Well, you know, even in Germany, where they've done an awful lot to provide support for the middle and working class and to ensure that people continue to have the ability to take care of themselves, to meet their bills, to not get evicted from their apartments, all of that, there is a significant level of impatience with very tough lockdowns and shutdowns across Germany. That's been very wide support for Merkel and the federal system in Germany, but much better alignment among the among the federal leaders, the regional leaders in Germany, than you've seen among red and blue states in the United States, for example. Merkel's popularity remains very high consistently through the pandemic. But you also saw thousands of the far right actually demonstrating in Berlin. Opposed to social distancing. Opposed to mandatory lockdowns. It is a tiny percentage of the population compared to those sorts of sentiments in other parts of Europe and certainly in the United States. But something to watch out for, particularly something to watch out for in former eastern Germany, where that political sentiment is by far the strongest, but also a part that's done comparatively well, given the social and economic response of the German government since coronavirus has hit. So, I wouldn't worry too much about that. But clearly, something that's worth the headlines, especially as the US continues to be dominated by Trump, dominated by social racial instability, and of course, our own pandemic. So, important to be looking at the news happening around the world today, especially because this pandemic is truly global and is affecting all of us together.

Meet Ian Martin, an English Professor from Glasgow who is now head of Communications for Eni's International Resources. Approaching his work in the same way he used to hold his lectures, Ian is dedicated to listening and making people around him comfortable. Having working in both Milan and London, Ian utilizes his ability to communicate in different languages and cultures to prepare Eni's global messaging strategy. "Communication is a transfer of humanity," he says, and his job is as much centered around people as it as around language.

Watch Ian's human approach to communications on the most recent episode of Faces of Eni.

How to capture the essence of this incredible, terrible year in a few short words and without using profanity? It's not easy.

Thankfully, the dictionary website Merriam-Webster.com has released its list of most heavily searched words of 2020, and they tell the story of an historic year in US politics and the life of our planet. Here's a sample.

The top word, unsurprisingly, was "Pandemic," a disease outbreak that covers a wide area and afflicts lots of people. In 2020, the coronavirus crisis hit every region of the world, triggering a public health, economic, and political emergency on a geographic scale our planet has never experienced. Differing responses to that problem defined the politics (and geopolitics) of 2020.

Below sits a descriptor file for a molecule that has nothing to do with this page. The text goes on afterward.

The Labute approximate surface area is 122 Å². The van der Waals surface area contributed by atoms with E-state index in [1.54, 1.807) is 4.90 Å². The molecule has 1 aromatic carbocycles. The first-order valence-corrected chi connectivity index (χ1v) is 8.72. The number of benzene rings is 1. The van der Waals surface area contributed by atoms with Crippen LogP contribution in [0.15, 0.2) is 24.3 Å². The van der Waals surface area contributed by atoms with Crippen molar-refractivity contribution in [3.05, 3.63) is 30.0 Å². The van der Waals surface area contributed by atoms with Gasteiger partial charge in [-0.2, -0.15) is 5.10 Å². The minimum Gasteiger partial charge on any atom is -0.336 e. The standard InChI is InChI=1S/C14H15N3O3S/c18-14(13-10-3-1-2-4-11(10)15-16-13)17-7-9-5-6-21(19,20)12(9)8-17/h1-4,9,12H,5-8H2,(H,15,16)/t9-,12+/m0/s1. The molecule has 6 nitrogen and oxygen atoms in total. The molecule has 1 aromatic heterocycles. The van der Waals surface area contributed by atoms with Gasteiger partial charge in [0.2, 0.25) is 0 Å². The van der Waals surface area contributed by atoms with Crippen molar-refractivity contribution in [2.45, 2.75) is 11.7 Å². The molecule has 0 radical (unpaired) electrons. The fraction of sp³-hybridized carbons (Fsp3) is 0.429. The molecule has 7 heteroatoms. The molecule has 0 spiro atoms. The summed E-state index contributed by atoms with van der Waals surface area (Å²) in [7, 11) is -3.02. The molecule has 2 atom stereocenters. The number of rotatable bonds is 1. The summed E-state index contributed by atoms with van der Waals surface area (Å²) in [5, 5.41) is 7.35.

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While recent news from Pfizer, Moderna and AstraZeneca on the efficacy of their respective COVID vaccines is encouraging, it has also given rise to bidding wars between wealthy countries trying to secure the largest supply of the new drugs for their citizens. Meanwhile, many governments in emerging market economies, where healthcare infrastructure is generally weaker, are worried they'll be kicked to the back of the line in the global distribution process. Indeed, history bears out their concerns: while a lifesaving HIV treatment hit shelves in the West in the mid-1990s, for example, it took years to become widely in Africa, which saw some of the worst HIV outbreaks in the world. But here's the catch: even if wealthy countries manage to obtain large supplies of vaccines to immunize their populations, the interconnected nature of the global economy means that no one will really be out of the woods until we all are. Here's a snapshot of how many COVID vaccines select countries have already purchased.

Afghanistan's small breakthrough: For months, disagreements over a range of political issues have hamstrung the intra-Afghan peace talks brokered by the Trump administration that aim to bridge the years-long conflict between the Afghan government and the Taliban. But this week, a significant breakthrough was made on the principles and procedures governing the talks, that, experts say, will help push negotiations to the next phase. One key advance is agreement on the official name of the Afghan government, an issue that stalled talks earlier this year. Still, progress is fragile. Taliban violence and efforts to seize territory have only increased since the militants and the US reached a deal in February on a blueprint for an American troop withdrawal. And the Trump administration says it aims to pull out all but 2,500 US troops by mid-January, whether the Taliban have kept their end of the deal or not. What's more, while this week's development puts the parties one step closer to an eventual power-sharing agreement, it's unclear whether the incoming Biden administration will even honor the Trump administration's deal with the Taliban.

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Two weeks ago, Russia secured a deal to build a naval base in Sudan, its first new military facility in Africa since the end of the Cold War. The accord is a major milestone in Moscow's wider push to regain influence, and income, on a continent where the Kremlin was once a major player.

But with the ideological and military contests of the Cold War long over, what is Moscow doing in Africa today?

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Reasons for Hope: COVID and the Coming Year. Watch on Friday. Dec 4 2020 12 noon - 1 pm ET